“The argument is that the strikes will cause overcrowding and overflows, but that was already happening before the strikes and will be happening after the strikes end. The service has been damaged for years with a lack of investment across so many areas,” Steve told Byline Times. “I recall being in A&E one night and there were three separate overflow areas – that was before any strike action.”

There are concerns about the future workforce of the NHS about whether or not they will remain in the UK and the NHS. Last year, a survey of 10,400 people from the UK’s 44 medical schools found 32% of participants were planning to practise abroad in countries such as Canada, New Zealand and Australia. An exodus of doctors from the service would be dangerous and while there are those that will stay, some would only stay two years (foundational years) before changing careers.

“I completely understand why people want to move abroad. You hear that it is much better in New Zealand, and Australia – from working hours to pay and overall health,” Steve said, “And we’re also probably going to see more people wanting to work in private health rather than public health. We all feel gratitude to the NHS – personally for me, that is why I would still work for them – but gratitude is not enough to sustain a workforce.”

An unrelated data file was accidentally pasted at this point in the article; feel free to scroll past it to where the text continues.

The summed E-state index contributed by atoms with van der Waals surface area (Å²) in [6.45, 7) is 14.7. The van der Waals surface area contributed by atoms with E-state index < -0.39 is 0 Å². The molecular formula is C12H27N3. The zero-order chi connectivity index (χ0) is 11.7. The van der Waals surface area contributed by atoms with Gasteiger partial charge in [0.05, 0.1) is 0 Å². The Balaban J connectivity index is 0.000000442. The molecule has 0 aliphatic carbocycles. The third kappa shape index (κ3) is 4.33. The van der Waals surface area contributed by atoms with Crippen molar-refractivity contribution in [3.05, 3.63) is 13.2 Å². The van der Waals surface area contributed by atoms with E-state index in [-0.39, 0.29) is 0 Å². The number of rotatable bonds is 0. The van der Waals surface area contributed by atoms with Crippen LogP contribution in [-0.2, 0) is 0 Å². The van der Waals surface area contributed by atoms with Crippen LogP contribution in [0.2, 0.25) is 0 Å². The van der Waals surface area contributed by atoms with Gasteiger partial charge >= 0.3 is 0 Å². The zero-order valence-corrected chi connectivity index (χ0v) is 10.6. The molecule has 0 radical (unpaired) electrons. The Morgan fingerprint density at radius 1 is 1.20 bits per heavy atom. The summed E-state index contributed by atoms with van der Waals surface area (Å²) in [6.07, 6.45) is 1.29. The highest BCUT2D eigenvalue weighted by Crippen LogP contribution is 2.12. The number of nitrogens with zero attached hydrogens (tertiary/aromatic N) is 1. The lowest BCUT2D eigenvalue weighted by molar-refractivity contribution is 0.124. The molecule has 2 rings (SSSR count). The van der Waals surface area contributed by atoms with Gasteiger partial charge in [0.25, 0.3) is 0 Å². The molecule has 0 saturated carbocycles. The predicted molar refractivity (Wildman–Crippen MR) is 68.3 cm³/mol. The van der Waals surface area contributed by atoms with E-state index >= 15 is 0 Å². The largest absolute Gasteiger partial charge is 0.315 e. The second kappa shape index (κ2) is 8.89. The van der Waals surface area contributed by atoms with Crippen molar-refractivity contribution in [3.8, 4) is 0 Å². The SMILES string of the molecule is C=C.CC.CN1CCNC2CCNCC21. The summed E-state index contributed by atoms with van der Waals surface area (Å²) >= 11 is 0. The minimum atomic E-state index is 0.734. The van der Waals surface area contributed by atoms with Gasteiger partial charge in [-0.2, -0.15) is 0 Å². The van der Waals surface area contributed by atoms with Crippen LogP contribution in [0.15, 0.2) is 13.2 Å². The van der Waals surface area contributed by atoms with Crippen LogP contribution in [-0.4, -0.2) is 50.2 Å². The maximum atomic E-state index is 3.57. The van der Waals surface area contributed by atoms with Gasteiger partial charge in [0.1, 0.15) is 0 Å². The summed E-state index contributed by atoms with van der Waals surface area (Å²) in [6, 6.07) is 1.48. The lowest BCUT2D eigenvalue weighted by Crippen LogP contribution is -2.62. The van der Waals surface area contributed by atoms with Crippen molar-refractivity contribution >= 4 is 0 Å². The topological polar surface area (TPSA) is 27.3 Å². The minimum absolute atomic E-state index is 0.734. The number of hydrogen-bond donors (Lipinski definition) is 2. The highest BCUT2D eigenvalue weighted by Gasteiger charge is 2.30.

In a written statement sent to Byline Times, Dr Latifa Patel, BMA representative body chair, said: “There have been increasing concerns about doctors, at the start of their careers, deciding to leave the UK and we have seen blatant recruitment campaigns to urge them to do so. However, this survey reveals the very real and worrying trend of doctors making the decision, even before they have qualified, to either practise medicine overseas, leave the NHS or leave the profession altogether. It is disheartening that medical students already recognise the extent to which our profession has been devalued through constant pay erosion and declining working conditions, and have made up their minds, as a result, that the NHS is not the right place for them to work. They are investing seven years of their lives, starting out with the intent to be a doctor in our NHS, only to have that enthusiasm and commitment crushed out of them.  

“The Government cannot continue to turn a blind eye to this increasingly untenable situation. This study clearly shows that increasing medical school places alone is not enough to turn the tide on the growing workforce crisis. It is not too late to fix this, but the power to do so rests with the Government. Retention must be prioritised, and plans must address pay restoration, career progression and working conditions. The Government making a credible offer to our members to reverse 15 years of declining pay must be the starting point.” 

When Steve graduates from his university medical degree, he will enter the UK Foundation Programme as an ‘F1’ – a first year foundation trainee doctor.  “The government says that it costs around £300,000 to train us – so why not pay us properly if we are worth so much?” Steve said, “As a medical student, I am incredibly nervous about next year. I can only imagine how stressful it will be for me and my soon-to-be fellow F1s.”